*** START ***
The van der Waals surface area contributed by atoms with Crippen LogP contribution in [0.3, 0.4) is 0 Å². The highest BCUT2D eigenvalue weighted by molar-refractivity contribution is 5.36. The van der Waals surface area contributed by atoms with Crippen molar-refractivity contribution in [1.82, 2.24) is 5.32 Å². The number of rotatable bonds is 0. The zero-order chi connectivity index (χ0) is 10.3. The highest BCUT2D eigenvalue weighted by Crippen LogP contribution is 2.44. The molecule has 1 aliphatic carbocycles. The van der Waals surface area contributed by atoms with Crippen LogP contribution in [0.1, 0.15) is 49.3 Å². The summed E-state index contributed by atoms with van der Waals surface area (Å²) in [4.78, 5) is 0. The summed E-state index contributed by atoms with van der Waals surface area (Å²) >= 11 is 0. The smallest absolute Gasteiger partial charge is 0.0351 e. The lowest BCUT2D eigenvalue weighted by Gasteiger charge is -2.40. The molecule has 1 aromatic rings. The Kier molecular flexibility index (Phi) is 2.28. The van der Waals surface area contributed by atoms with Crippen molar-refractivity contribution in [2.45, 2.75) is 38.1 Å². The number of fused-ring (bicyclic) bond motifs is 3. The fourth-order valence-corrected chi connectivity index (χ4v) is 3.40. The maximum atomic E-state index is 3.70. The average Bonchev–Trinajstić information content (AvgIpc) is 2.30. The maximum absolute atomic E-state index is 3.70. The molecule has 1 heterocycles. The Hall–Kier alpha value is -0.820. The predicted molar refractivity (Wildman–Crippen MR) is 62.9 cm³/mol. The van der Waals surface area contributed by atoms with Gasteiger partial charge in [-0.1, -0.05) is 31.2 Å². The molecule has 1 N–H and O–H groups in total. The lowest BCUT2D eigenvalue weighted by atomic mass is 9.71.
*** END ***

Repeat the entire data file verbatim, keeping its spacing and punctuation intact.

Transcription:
The van der Waals surface area contributed by atoms with Crippen LogP contribution in [0.3, 0.4) is 0 Å². The highest BCUT2D eigenvalue weighted by molar-refractivity contribution is 5.36. The van der Waals surface area contributed by atoms with Crippen molar-refractivity contribution in [1.82, 2.24) is 5.32 Å². The number of rotatable bonds is 0. The zero-order chi connectivity index (χ0) is 10.3. The highest BCUT2D eigenvalue weighted by Crippen LogP contribution is 2.44. The molecule has 1 aliphatic carbocycles. The van der Waals surface area contributed by atoms with Crippen LogP contribution in [0.1, 0.15) is 49.3 Å². The summed E-state index contributed by atoms with van der Waals surface area (Å²) in [4.78, 5) is 0. The summed E-state index contributed by atoms with van der Waals surface area (Å²) >= 11 is 0. The smallest absolute Gasteiger partial charge is 0.0351 e. The lowest BCUT2D eigenvalue weighted by Gasteiger charge is -2.40. The molecule has 1 aromatic rings. The Kier molecular flexibility index (Phi) is 2.28. The van der Waals surface area contributed by atoms with Crippen molar-refractivity contribution in [2.45, 2.75) is 38.1 Å². The number of fused-ring (bicyclic) bond motifs is 3. The fourth-order valence-corrected chi connectivity index (χ4v) is 3.40. The maximum atomic E-state index is 3.70. The average Bonchev–Trinajstić information content (AvgIpc) is 2.30. The maximum absolute atomic E-state index is 3.70. The molecule has 1 heterocycles. The Hall–Kier alpha value is -0.820. The predicted molar refractivity (Wildman–Crippen MR) is 62.9 cm³/mol. The van der Waals surface area contributed by atoms with Gasteiger partial charge in [-0.1, -0.05) is 31.2 Å². The molecule has 1 N–H and O–H groups in total. The lowest BCUT2D eigenvalue weighted by atomic mass is 9.71.